29.Nf6+ and Black resigned.

What was the idea that Alekhine rejected?

*I do not know where Alekhine discussed this game. My source is a comment on the game by Sally Simpson on chessgames.com.

15 February 2023

Flawed Combination

Yesterday, I played what I thought was a nice forcing sequence and my opponent resigned. After showing it to some some students and posting the position on Chess Skill's Facebook page, I looked at chessdotcom's game analysis and was surprised. "Coach" was critical.

In the following position, Black blundered to give me a clear advantage.

Black to move

Black could have played 8...Bb4+ 9.Bd2 Nge7 with a clear advantage. After the blunder, I spent a little more than half a minute working out the combination that led to my opponent's resignation. But, we both missed a resource.


"Coach" opined: "Curious move. Maybe not exactly what the position demands -- but an interesting idea."


9...Kd8 was more stubborn, shows the flaw in my idea, but still leads to a winning advantage for White.

White to move
Analysis diagram after 9...Kd8
White now should proceed with normal development, such as Be3 or O-O. Black's king remains in the middle and White's pieces are far more mobile. But, the win of the rook through a knight fork does not occur.

Going back a move, White could have played 9.Qd6!

Black to move
Analysis diagram after 9.Qd6!
After the superior 9.Qd6, the engine favors 9...Rh7 when White wins the other rook with 10.Nc7+ Kd8 11.Qxf6 gxf6 12.Nxa8.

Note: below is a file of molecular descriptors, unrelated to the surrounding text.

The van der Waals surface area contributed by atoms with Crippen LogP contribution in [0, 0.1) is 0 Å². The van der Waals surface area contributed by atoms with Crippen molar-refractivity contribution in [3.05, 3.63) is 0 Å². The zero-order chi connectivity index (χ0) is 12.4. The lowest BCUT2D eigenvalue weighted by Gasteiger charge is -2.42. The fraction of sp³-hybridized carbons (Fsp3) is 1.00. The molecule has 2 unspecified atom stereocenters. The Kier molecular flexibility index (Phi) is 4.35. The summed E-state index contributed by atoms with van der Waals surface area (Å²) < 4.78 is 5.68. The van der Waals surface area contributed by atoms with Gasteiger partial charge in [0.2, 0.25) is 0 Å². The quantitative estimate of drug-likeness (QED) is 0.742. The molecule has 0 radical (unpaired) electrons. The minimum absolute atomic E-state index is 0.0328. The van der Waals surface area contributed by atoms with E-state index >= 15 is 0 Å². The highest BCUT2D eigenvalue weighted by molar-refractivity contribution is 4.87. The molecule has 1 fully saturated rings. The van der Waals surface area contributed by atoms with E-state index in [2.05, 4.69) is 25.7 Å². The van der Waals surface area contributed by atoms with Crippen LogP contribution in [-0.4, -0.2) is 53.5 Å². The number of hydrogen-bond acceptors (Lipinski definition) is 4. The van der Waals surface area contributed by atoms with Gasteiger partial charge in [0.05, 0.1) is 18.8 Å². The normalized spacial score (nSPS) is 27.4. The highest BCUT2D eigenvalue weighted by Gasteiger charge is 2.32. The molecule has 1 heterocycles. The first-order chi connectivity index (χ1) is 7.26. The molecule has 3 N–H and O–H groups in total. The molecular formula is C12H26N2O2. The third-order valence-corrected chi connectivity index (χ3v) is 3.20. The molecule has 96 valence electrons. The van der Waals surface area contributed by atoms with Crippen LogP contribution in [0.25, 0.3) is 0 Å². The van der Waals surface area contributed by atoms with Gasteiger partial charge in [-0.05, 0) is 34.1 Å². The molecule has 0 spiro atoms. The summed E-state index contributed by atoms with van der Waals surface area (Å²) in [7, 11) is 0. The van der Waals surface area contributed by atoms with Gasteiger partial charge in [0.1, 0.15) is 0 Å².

9...Qxd6 leads to the same position as occurred in the game.

After my 9.Qxf7, Black followed the line I had analyzed with 9...Qxf7.

White to move
10.Nd6+ Kd8 11.Nxf7+ 1-0

As he is losing the rook and cannot trap the knight, Black resigned.

13 February 2023

One Page

While solving endgames exercises that were not challenging to me, I was pleased that those on a single page in Sergey Ivashchenko, The Manual of Chess Combinations (1997)* offered modest challenge and each position applied an idea distinct from the ideas in the other exercises. I say they were not challenging, but one of them required most of the five minutes I expended working through the set. I copied the page (178) and presented it as a puzzle contest for participants in the Groundhog Gambit youth chess tournament the next day. One brother sister team turned in a sheet with all answers correct and won a chess endgame book.

My after school chess club may see these on Tuesday.

White to move

White to move

White to move
Composed by Jenö Bán 

White to move

White to move
Composed by Hans Fahrni

White to move
Composed by Hans Fahrni

12 February 2023

Two from Maki

Jim Maki, a FIDE Master, runs the analysis table at youth tournaments in my city while I run the pairings. He nearly always has a couple of puzzles to show me. He doesn't compose them, but is very good at finding puzzles that balance instruction, simplicity, and thinking outside the box.

Sometimes I can solve them, often I struggle. Yesterday, I solved the harder one quickly, but failed the easier one. Both are forced checkmate in two move. Maybe you'll do better than I did.

White to move

White to move

11 February 2023

The Manual of Chess Combinations

Relics of the Soviet School